Engineering science- Replacing hollow shaft with solid shaft

  • Thread starter Andyhnc
  • Start date
  • #1
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Homework Statement



Hi, thanks for looking! Appreciate it!

Right, the question is

For a HOLLOW shaft determine, max torque induced, pilot second moment of area, max shear stress at outer edge, and max angle of twist induced in the shaft, with a material modulus of rigidity of 110 GN/m2. Given that-
Shaft diameters, 160mm and 140mm, length 650mm, power 350kw at 3500rpm.

I have calculated all of these and got what look to be reasonable answers, but the second part of the question is, if you were to replace the hollow shaft will a solid shaft, what would the diameter of the new shaft be? If it were to perform the same duty of max torque and max shear stress.

I have no formula for working this out??

The only info I have is-
T\J = ζ/r

And

∏Ds4
(over)
32 Ds/2

Hope someone can help, thank you!

Homework Equations





The Attempt at a Solution

 

Answers and Replies

  • #2
1,198
5
For torque problems with hollow circular shafts you are working with the polar moment of inertia given by:

J = (pi/32)(Do^4 - Di^4)

If the shaft is solid, set Di = 0 and proceed.
 
  • #3
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can i use this to calculate the required diameter of the solid shaft?
 
  • #4
1,198
5
Size it by making the shearing stress the same as it was for hollow shafts.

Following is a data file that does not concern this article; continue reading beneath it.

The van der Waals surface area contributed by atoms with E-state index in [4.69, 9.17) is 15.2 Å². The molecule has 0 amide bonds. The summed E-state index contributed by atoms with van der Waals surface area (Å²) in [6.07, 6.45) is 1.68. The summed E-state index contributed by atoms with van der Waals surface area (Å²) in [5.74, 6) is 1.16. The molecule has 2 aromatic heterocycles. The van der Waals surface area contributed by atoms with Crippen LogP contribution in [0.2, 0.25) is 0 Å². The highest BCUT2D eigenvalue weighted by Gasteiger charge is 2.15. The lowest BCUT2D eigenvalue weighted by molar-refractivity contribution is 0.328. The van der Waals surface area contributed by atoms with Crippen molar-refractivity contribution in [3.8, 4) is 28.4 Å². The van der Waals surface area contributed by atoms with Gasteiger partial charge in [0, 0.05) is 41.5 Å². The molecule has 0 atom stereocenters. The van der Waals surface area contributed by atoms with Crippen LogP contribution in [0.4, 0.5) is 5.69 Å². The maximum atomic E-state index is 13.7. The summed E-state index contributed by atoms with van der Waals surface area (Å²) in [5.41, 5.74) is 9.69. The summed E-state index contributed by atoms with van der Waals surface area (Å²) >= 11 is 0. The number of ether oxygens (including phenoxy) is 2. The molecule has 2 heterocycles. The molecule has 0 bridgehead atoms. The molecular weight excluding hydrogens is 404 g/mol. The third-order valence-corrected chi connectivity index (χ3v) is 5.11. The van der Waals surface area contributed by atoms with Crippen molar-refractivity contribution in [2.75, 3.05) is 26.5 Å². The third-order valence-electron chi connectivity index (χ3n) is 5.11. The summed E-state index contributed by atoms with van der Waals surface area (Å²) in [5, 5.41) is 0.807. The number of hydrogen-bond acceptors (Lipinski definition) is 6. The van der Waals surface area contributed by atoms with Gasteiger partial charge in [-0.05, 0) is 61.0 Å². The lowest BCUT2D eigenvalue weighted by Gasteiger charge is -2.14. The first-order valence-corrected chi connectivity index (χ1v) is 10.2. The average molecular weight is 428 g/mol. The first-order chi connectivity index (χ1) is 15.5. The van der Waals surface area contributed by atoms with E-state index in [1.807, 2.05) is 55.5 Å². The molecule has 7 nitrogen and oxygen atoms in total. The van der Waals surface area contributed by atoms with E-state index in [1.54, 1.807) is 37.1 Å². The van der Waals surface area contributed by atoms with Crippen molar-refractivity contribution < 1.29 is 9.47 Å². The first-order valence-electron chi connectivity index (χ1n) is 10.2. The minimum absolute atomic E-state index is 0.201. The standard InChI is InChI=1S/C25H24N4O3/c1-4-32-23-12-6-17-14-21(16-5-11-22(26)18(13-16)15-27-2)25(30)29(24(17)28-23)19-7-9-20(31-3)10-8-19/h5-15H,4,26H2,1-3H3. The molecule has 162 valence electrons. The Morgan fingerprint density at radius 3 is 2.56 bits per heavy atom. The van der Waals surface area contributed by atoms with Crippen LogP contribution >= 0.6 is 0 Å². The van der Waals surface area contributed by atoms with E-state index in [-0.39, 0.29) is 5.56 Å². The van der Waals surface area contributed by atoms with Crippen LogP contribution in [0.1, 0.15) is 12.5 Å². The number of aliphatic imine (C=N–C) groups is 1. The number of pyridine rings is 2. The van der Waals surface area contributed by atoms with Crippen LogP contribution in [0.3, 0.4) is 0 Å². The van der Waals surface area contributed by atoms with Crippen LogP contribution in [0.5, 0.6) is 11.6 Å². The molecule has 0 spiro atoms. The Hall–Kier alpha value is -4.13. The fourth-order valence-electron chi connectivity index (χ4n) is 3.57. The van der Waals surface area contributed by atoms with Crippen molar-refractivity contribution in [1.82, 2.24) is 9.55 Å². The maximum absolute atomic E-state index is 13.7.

• #5
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sorry I still don't understand???
 
  • #6
1,198
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Shearing stress in a shaft under torsional at radius r load is given by

stress = Tr/J

J is the polar moment of inertia is given by

J = pi(Do^4 - Di^4)/32

where Do and Di are outer and inner diameters, respectively and T is torque.

For a solid shaft, set Di to zero.

The shear modulus G

G = S/y
where S is stress and y is the shearing strain which is r*theta/L
where r is radius of beam
theta is angle of twist
L is length of beam

Theta, the angle of twist is
theta = T*L/(G*J)

Put all this together so that the solid shaft has the same shearing stress in its outer fibers as the hollow shafts.
 
  • #7
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Thanks again for replying, so I work out the value for J by setting Di to zero, then I use this in the calculation for stress using a value of radius that makes the stress the same as it was for the hollow shaft, and that value is my solid shaft radius? Just to confirm? Or, can the equation for stress be transposed to get radius. Thanks agen!
 
  • #8
1,198
5
Thanks again for replying, so I work out the value for J by setting Di to zero, then I use this in the calculation for stress using a value of radius that makes the stress the same as it was for the hollow shaft, and that value is my solid shaft radius? Just to confirm? Or, can the equation for stress be transposed to get radius. Thanks agen!

You can transpose the equation to solve for radius. Aside from getting students familiar with computing stress in shafts due to torque, this problem will demonstrate that hollow shafts are nearly as strong as solid shafts due to the 4th power in the calculation for J. Hollow shafts have considerably higher natural frequencies than solid ones and this is quite important in the design of spinning shafts.
 
  • #9
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So I'm thinking it would transpose to r x T/j ?
 
  • #10
1,198
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So I'm thinking it would transpose to r x T/j ?

The maximum stress occurs at the outermost surface where r = Do/2. Use the values for stress for the hollow shafts and determine a new Do from above equation. Do not forget that J is a function of the diameter.
 

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